Tamara Austin joined Rutgers Law as the Director of MSP at our Camden location, where she will work with Assistant Dean of MSP Rhasheda Douglas. She brings with her a range of experiences, including working in wellness and belonging roles at institutions such as the University of California and Penn State with undergraduate, graduate, and professional-level students.
We sat down with Austin for a Q&A introduction for the Rutgers Law community.
Welcome to Rutgers Law! What excites you about your role as Director of MSP?
I am looking forward to working with students as they claim their space here at the law school and out in the world. My mantra is “well behaved women rarely make history.” I want to assist students as they develop their personal empowerment and create their legacies.
What drew you to work with MSP at Rutgers Law?
I am drawn by the history of the program and the evolution that is on the horizon for the program. It takes forward-thinking and bravery to create programming that addresses historical marginalization on both the local and national level.
What will you be working on?
In addition to providing support to the core MSP program components of academic support, mentoring, and summer internship assistance, I have a few initiatives I will be spearheading. One is the Sister Circle, which are spaces where Womxn of common diasporas can meet and have conversations about issues that are directly affecting them and then work with each other to discuss navigating obstacles or celebrating identities. Beginning in January we will be hosting in Camden both a Latina (led by one of our alumna) and an African Sister circle. I will also be hosting a “Real Talk “ Series, which will invite students, faculty, and staff to talk about what is important to them and why. This will be a space where candid conversation can be had and we can learn from each other.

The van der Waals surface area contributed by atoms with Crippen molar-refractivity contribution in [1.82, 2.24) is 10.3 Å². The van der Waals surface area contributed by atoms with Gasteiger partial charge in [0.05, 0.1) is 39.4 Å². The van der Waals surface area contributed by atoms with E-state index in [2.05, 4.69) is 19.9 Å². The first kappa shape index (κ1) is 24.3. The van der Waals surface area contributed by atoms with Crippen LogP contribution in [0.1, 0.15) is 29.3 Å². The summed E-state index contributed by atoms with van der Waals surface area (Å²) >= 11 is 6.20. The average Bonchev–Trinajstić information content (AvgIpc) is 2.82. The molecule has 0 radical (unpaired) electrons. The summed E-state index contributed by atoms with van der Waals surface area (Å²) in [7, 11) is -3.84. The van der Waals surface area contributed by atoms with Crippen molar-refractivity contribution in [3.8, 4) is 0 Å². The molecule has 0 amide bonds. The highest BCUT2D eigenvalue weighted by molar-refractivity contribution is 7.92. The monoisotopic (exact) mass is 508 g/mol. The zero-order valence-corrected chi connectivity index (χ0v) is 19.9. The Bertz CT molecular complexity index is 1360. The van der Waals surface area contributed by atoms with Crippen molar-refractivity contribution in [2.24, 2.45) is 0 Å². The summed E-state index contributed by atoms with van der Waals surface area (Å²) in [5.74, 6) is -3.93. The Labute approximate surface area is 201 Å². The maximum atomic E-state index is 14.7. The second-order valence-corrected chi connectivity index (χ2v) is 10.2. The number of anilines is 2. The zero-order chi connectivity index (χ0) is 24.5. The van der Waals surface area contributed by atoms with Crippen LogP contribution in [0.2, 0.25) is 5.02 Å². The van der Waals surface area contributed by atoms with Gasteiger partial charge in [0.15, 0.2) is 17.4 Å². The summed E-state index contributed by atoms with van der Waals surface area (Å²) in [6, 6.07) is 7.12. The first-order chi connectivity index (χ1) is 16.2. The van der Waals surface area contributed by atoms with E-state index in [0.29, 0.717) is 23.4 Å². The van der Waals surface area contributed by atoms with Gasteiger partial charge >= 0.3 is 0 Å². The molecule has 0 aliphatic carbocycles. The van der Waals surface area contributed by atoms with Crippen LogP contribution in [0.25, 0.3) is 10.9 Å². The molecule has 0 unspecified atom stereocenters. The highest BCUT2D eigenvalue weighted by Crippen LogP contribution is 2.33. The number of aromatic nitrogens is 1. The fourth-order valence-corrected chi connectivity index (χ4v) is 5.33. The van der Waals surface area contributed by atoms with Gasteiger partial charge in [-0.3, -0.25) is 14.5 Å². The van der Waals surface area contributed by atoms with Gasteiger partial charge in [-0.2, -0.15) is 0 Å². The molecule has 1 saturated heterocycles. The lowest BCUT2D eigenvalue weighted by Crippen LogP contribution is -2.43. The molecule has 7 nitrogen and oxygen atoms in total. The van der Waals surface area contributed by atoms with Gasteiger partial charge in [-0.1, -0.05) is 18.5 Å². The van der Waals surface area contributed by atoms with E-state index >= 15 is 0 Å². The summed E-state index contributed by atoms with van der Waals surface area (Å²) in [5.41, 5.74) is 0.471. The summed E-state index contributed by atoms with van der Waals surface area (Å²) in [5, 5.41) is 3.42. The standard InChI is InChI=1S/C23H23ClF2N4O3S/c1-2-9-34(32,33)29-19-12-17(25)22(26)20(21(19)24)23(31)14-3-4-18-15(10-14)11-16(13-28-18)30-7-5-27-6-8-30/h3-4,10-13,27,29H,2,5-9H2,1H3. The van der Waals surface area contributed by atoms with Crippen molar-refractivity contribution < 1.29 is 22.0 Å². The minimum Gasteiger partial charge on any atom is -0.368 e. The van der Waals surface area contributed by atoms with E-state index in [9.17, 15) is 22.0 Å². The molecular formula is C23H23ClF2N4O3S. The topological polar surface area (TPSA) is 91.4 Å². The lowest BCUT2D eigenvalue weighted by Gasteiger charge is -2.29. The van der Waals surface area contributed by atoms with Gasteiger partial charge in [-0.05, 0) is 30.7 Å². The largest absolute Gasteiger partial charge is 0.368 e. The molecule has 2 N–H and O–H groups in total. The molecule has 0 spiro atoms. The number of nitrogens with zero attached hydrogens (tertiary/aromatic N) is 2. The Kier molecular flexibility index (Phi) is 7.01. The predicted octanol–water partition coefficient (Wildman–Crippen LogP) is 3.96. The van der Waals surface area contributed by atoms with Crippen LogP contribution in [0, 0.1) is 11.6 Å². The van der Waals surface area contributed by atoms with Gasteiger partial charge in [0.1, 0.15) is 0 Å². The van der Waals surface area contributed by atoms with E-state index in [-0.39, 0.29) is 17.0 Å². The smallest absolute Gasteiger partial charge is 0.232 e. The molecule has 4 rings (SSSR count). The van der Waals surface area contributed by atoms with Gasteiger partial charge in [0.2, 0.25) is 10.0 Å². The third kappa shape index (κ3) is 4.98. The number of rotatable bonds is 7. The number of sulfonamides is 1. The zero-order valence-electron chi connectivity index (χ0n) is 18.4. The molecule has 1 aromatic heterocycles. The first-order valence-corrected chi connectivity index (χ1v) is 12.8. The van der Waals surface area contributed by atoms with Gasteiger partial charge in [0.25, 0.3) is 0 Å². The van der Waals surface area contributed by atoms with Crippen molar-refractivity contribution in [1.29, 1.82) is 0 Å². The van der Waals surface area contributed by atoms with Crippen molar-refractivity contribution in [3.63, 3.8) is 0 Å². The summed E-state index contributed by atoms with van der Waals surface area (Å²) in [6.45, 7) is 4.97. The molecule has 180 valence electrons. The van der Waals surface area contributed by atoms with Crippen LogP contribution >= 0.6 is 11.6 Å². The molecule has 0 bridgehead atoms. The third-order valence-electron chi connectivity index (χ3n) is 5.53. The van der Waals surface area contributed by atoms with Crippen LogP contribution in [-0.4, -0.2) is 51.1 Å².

How has your past experience prepared you for this role?
I have spent my career involved in wellness and belonging roles with undergraduate, graduate, and professional-level students. I know from experience how energizing it can be to know that there is someone vested in your success. I know that academic studies can be challenging. My goal is to help students get over, under and through barriers and challenges that may be holding them back or keeping them from being their best selves.
What is the most rewarding part of working with students?
I am most rewarded when a student accomplishes what they set out to do. When they create that life for themselves that they wanted. When they know just how terrific they are and can roar!
You have been living on the West Coast for some time, what's it like being back?
I have to say that after living on the west coast for so long, getting used to the weather is a challenge. I am happy to be able to have soft pretzels whenever I want. I am also happy to be geographically close to my immediate family.
What advice do you have for law students today?
I advise students to stay the course with help. I would remind students that they can claim their space here and use that energy to claim their space in the world. This endeavor is not easy. It is rewarding. You are becoming professional advocates. You are changing lives. You are service professionals. What a noble profession.
What’s one interesting thing about you that we didn’t cover?
I love to bake. It is my de-stress activity. I bake and give away a lot of sweet treats every week. There are always cakes, cookies, and candy in my house. I believe that bacon goes with everything. That is why I also go to the gym every day.